What Is Fractional Reserve Banking?

What Is Fractional Reserve Banking?

By Charles Joseph | Editor, Financial Affairs
Reviewed by Corey Michael | Senior Financial Analyst

Fractional Reserve Banking refers to a banking system where banks keep part of the deposits as reserves and loan out the remaining money. Central banks usually regulate this by setting a required reserve ratio that banks have to follow. This system allows banks to create money through the lending process. For example, if someone deposits $1,000 and the reserve ratio is 10%, the bank will keep $100 as reserve and can loan out $900. When this $900 is deposited again in any bank, the bank will keep 10% of it, i.e., $90 as reserve and loan out the remaining $810. This process continues, thereby creating more money in the economy.

Related Questions

1. How Does Fractional Reserve Banking Work?

This banking system works by a bank receiving a deposit, keeping some fraction of it on reserve, and then loaning out the remaining portion. As a result, more money circulates in the economy. The reserved money allows banks to cover withdrawals and provides financial stability.

2. What is the Reserve Ratio?

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The reserve ratio is a central bank regulation that sets the minimum fraction of customer deposits and notes that every bank must hold as reserves. Banks can’t lend out these reserves, ensuring they can meet their obligations as they arise.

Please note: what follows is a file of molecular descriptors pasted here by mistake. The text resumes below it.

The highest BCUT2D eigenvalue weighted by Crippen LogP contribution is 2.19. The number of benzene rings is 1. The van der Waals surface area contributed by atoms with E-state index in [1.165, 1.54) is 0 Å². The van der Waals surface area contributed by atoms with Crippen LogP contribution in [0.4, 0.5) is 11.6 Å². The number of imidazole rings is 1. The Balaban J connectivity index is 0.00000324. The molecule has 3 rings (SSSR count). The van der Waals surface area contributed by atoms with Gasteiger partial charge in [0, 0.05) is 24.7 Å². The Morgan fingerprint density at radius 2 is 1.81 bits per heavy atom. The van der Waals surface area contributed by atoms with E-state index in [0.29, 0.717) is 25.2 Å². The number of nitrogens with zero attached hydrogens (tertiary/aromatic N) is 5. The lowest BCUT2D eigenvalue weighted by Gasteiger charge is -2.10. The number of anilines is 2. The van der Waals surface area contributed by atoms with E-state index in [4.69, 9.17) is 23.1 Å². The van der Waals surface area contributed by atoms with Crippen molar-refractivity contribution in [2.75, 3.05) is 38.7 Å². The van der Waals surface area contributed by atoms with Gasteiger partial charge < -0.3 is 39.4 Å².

3. Can Banks Create Money in a Fractional Reserve Banking System?

Yes, banks can effectively create money through the lending process. When the banks lend out more than their reserves, and those loans are redeposited, this can increase the money supply in the economy.

4. What’s the Importance of the Central Bank in Fractional Reserve Banking?

The central bank plays a critical role in establishing and enforcing the reserve ratio requirements. It also acts as a lender of last resort for commercial banks. By doing so, it helps maintain economic stability and confidence in the financial system.

5. How Does Fractional Reserve Banking Contribute to Economic Growth?

By allowing banks to lend out more money than they hold in reserve, more money is circulated throughout the economy, stimulating spending, investments, and, consequently, overall economic growth. However, it can also lead to inflation if not properly controlled.